1. Thunderstorms. El Derecho was one of the most damaging thunderstorms in recent history. The surprise storm produced wind speeds over 90 mph and hail stones up to 2.75 inches in diameter. The storm traveled from Indiana, across the Midwest, and into the Mid-Atlantic states, causing 22 deaths and widespread damage across an 800-mile swath and left millions without power during a heat wave.
  2. Typhoons. 2012 delivered 34 different weather systems from early summer through late fall. The total damage of those 34 systems is estimated at $4.42 billion. In all, 506 lives were lost in the Pacific storms due to flooding and buildings collapsing in high winds. From the Philippines to Japan and Russia, some of this year’s storms generated winds in excess of 125 mph and produced widespread flooding.
  3. Tornadoes. Although the world’s high-risk tornado corridors are in the United States, Bangladesh, and Eastern India, tornadoes can and do pop up almost anywhere, under the right conditions. In February, a strong tornado struck South Sulawesi province in Indonesia, killing five people and damaging 98 structures. In April, a tornado struck a construction site in Turkey, killing at six and injuring seven others. Several homes were destroyed along the tornado’s seven-mile-long track. In July 14, a group of tornadoes hit Poland, killing a 60-year old man and injuring at least 10 others. In the U.S., 1,039 tornadoes were reported in 2012, resulting in 68 fatalities.

Check back next week, when we’ll cover the top 10 manmade disasters of 2012, in an effort to encourage building owners and managers to prepare tenants in advance for emergencies of all kinds in 2013 and beyond. When a disaster strikes, prior planning and clear decisive action can help save lives. For the latest emergency management training for facility/building managers, check out the Allied Universal Training System by Universal/Fire Life Safety Services. Our new Version 3.0 system offers the best emergency training system on the market.

FEMA Hurricane Sandy Recap and Small Business Recovery Plans

Monday, November 19th, 2012

A significant number of Allied Universal Training System subscribers are located on the east coast. Our hearts go out to each of them. If you would like to donate to relief efforts, consider giving through a reputable charitable organization such as the American Red Cross, the Salvation Army, Samaritan’s Purse, the United Way, World Vision or Operation USA. We are currently devoting Allied Universal blog space to lessons we have learned about disaster preparedness and recovery from Superstorm Sandy. This week will be our final blog post in our Hurricane Sandy series, focusing on statistics provided through FEMA about recovery efforts, to date, as well as ideas to help business owners recover following a disaster.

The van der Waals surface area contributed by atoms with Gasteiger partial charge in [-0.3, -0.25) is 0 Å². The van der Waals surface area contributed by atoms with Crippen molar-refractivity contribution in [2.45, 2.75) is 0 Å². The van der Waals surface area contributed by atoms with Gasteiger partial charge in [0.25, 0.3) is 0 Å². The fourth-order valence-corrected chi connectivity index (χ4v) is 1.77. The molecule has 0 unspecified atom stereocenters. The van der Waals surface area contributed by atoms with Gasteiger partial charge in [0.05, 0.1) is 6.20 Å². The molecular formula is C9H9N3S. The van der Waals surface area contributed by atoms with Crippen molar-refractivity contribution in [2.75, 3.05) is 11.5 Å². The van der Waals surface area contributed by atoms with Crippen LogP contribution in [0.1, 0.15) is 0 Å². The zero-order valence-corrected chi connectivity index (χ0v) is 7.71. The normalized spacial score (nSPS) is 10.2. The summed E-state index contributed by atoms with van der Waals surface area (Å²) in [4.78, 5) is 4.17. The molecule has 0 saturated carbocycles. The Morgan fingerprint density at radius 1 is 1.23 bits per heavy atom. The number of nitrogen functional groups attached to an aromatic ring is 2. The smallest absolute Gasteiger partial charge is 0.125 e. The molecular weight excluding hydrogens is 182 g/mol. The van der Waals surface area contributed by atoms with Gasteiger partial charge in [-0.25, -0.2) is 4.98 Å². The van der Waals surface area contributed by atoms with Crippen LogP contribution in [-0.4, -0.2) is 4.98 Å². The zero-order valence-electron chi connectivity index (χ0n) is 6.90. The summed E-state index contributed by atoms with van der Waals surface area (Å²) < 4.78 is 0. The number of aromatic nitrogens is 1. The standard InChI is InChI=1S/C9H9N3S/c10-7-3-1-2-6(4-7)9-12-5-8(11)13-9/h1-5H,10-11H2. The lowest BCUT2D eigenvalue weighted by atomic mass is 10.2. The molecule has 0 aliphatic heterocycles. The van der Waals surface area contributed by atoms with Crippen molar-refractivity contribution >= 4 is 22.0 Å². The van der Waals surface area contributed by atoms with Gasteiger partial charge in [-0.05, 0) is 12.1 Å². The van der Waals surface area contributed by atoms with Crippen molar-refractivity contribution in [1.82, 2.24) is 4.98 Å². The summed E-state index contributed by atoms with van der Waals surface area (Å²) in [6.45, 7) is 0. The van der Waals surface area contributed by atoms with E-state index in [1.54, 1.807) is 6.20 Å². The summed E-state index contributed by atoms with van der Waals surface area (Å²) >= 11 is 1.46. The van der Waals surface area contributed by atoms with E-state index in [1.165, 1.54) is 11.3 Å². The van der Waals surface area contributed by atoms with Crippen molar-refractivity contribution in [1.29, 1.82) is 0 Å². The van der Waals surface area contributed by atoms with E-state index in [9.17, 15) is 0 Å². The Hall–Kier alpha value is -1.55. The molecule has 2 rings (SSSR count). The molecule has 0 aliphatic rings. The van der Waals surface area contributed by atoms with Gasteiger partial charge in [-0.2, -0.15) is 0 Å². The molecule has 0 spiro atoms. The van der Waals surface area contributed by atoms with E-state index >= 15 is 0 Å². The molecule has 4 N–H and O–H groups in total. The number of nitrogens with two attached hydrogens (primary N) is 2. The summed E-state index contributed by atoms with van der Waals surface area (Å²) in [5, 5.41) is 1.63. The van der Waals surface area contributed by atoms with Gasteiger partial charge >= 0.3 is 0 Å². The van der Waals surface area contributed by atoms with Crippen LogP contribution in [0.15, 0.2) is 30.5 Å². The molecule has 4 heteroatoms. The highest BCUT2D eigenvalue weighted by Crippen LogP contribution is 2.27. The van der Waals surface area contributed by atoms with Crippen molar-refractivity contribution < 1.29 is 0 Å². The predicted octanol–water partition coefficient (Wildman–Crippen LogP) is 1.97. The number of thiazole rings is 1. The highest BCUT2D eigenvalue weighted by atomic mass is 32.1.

According to a press release distributed by FEMA, the totals so far relative to how the federal government is responding and assisting post-Hurricane Sandy recovery operations in New York City is $449M, given to date for individual assistance (IA). Still early in the game, this figure does not include other hard hit states in the surrounding area. Experts predict that IA for Sandy will total well over $1B. When it comes to Public Assistance (PA), the total will require billions and billions of additional funding.

These are the FEMA figures regarding disaster recovery effort to date:

  • More than 204,000 New Yorkers have contacted FEMA for information or registered for assistance with FEMA. More than $449 million has been approved.
  • 31 Disaster Recovery Centers (DRC) are open in affected areas. These include mobile sites as well as fixed sites. And, to date more than 27,000 survivors have been assisted at DRCs in New York.
  • 1,249 inspectors in the field have completed 71,992 home inspections.
  • 1,085 Community Relations (CR) specialists are strategically positioned throughout affected communities, going door to door to explain the types of disaster assistance available and providing registration instructions.
  • 20 Points of Distribution (PODs) are open and providing supplies to affected residents.